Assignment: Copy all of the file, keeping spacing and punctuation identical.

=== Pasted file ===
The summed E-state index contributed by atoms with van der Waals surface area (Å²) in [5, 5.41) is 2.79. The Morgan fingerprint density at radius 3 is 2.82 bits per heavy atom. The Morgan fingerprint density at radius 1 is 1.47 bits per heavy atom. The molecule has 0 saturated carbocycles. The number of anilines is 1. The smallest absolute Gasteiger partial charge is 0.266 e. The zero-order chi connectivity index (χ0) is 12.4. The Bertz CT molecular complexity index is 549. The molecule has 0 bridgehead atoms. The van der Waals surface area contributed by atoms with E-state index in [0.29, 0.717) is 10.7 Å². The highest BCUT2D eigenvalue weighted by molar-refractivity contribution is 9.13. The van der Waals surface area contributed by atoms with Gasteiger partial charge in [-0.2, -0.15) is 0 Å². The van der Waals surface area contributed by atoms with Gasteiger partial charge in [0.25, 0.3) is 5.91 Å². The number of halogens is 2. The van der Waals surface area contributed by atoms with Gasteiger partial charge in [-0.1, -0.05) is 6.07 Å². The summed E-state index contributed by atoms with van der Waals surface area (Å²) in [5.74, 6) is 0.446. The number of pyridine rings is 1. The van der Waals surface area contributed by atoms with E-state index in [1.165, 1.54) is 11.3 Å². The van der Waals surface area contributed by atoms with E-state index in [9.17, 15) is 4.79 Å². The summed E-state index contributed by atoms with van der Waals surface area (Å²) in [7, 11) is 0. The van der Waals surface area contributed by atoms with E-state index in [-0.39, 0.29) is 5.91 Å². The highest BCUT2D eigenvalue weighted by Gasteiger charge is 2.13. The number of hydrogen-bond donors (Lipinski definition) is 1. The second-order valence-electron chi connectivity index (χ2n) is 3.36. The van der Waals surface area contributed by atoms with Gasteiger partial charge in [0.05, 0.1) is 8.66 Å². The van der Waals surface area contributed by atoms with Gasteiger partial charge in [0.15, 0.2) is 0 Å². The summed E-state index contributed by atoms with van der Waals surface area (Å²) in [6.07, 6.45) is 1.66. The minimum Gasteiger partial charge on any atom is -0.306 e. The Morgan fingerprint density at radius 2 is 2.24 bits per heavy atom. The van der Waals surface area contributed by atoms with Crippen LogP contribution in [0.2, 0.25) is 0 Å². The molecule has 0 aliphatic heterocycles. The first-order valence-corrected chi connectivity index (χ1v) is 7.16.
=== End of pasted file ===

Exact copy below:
The summed E-state index contributed by atoms with van der Waals surface area (Å²) in [5, 5.41) is 2.79. The Morgan fingerprint density at radius 3 is 2.82 bits per heavy atom. The Morgan fingerprint density at radius 1 is 1.47 bits per heavy atom. The molecule has 0 saturated carbocycles. The number of anilines is 1. The smallest absolute Gasteiger partial charge is 0.266 e. The zero-order chi connectivity index (χ0) is 12.4. The Bertz CT molecular complexity index is 549. The molecule has 0 bridgehead atoms. The van der Waals surface area contributed by atoms with E-state index in [0.29, 0.717) is 10.7 Å². The highest BCUT2D eigenvalue weighted by molar-refractivity contribution is 9.13. The van der Waals surface area contributed by atoms with Gasteiger partial charge in [-0.2, -0.15) is 0 Å². The van der Waals surface area contributed by atoms with Gasteiger partial charge in [0.25, 0.3) is 5.91 Å². The number of halogens is 2. The van der Waals surface area contributed by atoms with Gasteiger partial charge in [-0.1, -0.05) is 6.07 Å². The summed E-state index contributed by atoms with van der Waals surface area (Å²) in [5.74, 6) is 0.446. The number of pyridine rings is 1. The van der Waals surface area contributed by atoms with E-state index in [1.165, 1.54) is 11.3 Å². The van der Waals surface area contributed by atoms with E-state index in [9.17, 15) is 4.79 Å². The summed E-state index contributed by atoms with van der Waals surface area (Å²) in [7, 11) is 0. The van der Waals surface area contributed by atoms with E-state index in [-0.39, 0.29) is 5.91 Å². The highest BCUT2D eigenvalue weighted by Gasteiger charge is 2.13. The number of hydrogen-bond donors (Lipinski definition) is 1. The second-order valence-electron chi connectivity index (χ2n) is 3.36. The van der Waals surface area contributed by atoms with Gasteiger partial charge in [0.05, 0.1) is 8.66 Å². The van der Waals surface area contributed by atoms with Gasteiger partial charge in [0.15, 0.2) is 0 Å². The summed E-state index contributed by atoms with van der Waals surface area (Å²) in [6.07, 6.45) is 1.66. The minimum Gasteiger partial charge on any atom is -0.306 e. The Morgan fingerprint density at radius 2 is 2.24 bits per heavy atom. The van der Waals surface area contributed by atoms with Crippen LogP contribution in [0.2, 0.25) is 0 Å². The molecule has 0 aliphatic heterocycles. The first-order valence-corrected chi connectivity index (χ1v) is 7.16.